Engineers Design New Face Masks With Test Strip to Detect COVID – Much Like a Pregnancy Test
Similar to a classic pregnancy test, a color-changing strip may, in the future, be mounted on face masks to detect the presence of COVID-19 in the air you breathed that day, allowing everyone to self-monitor the environments they pass through.
The project was launched by nanoengineers at UC San Diego with a $1.3 million grant from the NIH’s Rapid Acceleration of Diagnostics Radical (RADx) program.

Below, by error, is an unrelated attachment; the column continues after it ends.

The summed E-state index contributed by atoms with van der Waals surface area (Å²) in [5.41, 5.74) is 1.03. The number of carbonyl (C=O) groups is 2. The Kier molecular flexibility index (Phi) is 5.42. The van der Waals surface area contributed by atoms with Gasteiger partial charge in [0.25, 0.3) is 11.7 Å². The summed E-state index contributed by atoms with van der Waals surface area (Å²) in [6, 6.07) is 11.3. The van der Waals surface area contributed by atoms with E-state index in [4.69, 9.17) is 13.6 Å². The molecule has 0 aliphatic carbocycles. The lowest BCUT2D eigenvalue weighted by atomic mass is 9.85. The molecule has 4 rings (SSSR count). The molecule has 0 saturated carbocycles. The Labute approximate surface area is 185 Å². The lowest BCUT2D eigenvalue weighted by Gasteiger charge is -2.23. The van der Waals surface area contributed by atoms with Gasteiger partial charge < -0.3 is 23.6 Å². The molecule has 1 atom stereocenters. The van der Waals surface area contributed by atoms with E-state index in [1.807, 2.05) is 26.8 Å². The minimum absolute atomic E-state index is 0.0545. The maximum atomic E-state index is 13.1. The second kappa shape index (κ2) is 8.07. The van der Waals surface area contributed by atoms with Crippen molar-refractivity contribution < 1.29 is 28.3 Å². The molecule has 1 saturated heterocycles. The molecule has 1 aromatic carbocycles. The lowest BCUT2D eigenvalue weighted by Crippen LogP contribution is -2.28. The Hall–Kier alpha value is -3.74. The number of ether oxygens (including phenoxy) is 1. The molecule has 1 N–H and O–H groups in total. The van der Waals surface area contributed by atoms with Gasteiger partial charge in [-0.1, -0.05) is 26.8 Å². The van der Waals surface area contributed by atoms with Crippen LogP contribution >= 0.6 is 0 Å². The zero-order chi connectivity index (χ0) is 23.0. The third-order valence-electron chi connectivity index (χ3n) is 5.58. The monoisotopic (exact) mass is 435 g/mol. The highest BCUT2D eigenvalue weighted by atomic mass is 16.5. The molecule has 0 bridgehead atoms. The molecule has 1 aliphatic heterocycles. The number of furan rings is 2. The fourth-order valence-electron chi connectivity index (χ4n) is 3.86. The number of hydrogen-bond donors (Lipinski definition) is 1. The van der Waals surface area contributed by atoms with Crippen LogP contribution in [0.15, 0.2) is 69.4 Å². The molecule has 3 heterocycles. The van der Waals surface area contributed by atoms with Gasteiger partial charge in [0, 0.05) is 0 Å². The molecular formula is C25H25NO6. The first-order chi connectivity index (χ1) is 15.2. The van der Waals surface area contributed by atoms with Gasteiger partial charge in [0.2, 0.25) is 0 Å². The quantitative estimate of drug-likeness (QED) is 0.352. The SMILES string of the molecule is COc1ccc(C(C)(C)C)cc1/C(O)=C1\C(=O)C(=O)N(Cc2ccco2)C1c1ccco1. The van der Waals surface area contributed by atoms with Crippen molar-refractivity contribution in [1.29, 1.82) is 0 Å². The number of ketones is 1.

The scientists created a small test kit to attach to the front of any mask, which can be mass produced at a cost of about 3 cents per kit.After breathing through the mask for 4-5 hours, enough particles would be available to determine if you came in contact with the virus throughout the duration, or indeed if you perhaps have contracted it.“In many ways, masks are the perfect ‘wearable’ sensor for our current world,” said Jesse Jokerst, professor of nanoengineering at the California university and project lead. “We’re taking what many people are already wearing and repurposing them, so we can quickly and easily identify new infections and protect vulnerable communities.”To detect the virus, the wearer would crack a small blister pack that would immediately coat the test kit in fluid which would indicate the presence of proteases—protein-cleaving molecules produced from the coronavirus.The grant program from the NIH totals $107 million and is being handed out to 49 projects at 43 institutions looking for “non-traditional viral screening approaches, such as biological or physiological markers, new analytical platforms with novel chemistries or engineering, rapid detection strategies, point-of-care devices, and home-based testing technologies.”An advancement for the futureDespite the fact that the test strip turns blue or red, Jokerst said the product would more represent a smoke detector in function.“Think of this as a surveillance approach, similar to having a smoke detector in your house,” he said. “This would just sit in the background every day and if it gets triggered, then you know there’s a problem and that’s when you would look into it with more sophisticated testing.”Perfect for prisons, homeless shelters, nursing homes, dialysis clinics, or other areas where people must stay in quite close proximity, the kits could prevent outbreaks from becoming epidemics, and while Jesse understands that by the time his idea is mass-produced, which might not even come this year, the vaccination program might have COVID-19 under control.But, his test also turns red for the original SARS virus from 2003, as well as MERS, which means he thinks they could be utilized—as a rapid and quickly-deployable weapon—for future pandemics originating form coronaviruses“To solve a problem as complicated as COVID-19, we need ideas, tools, and technologies that challenge the way we think about pandemic control,” said NIH Director Francis S. Collins, M.D., Ph.D., in a statement.“These awards from the RADx-rad program provide superb examples of outside-the-box concepts that will help us overcome this pandemic and give us a cadre of devices and tactics to confront future outbreaks.”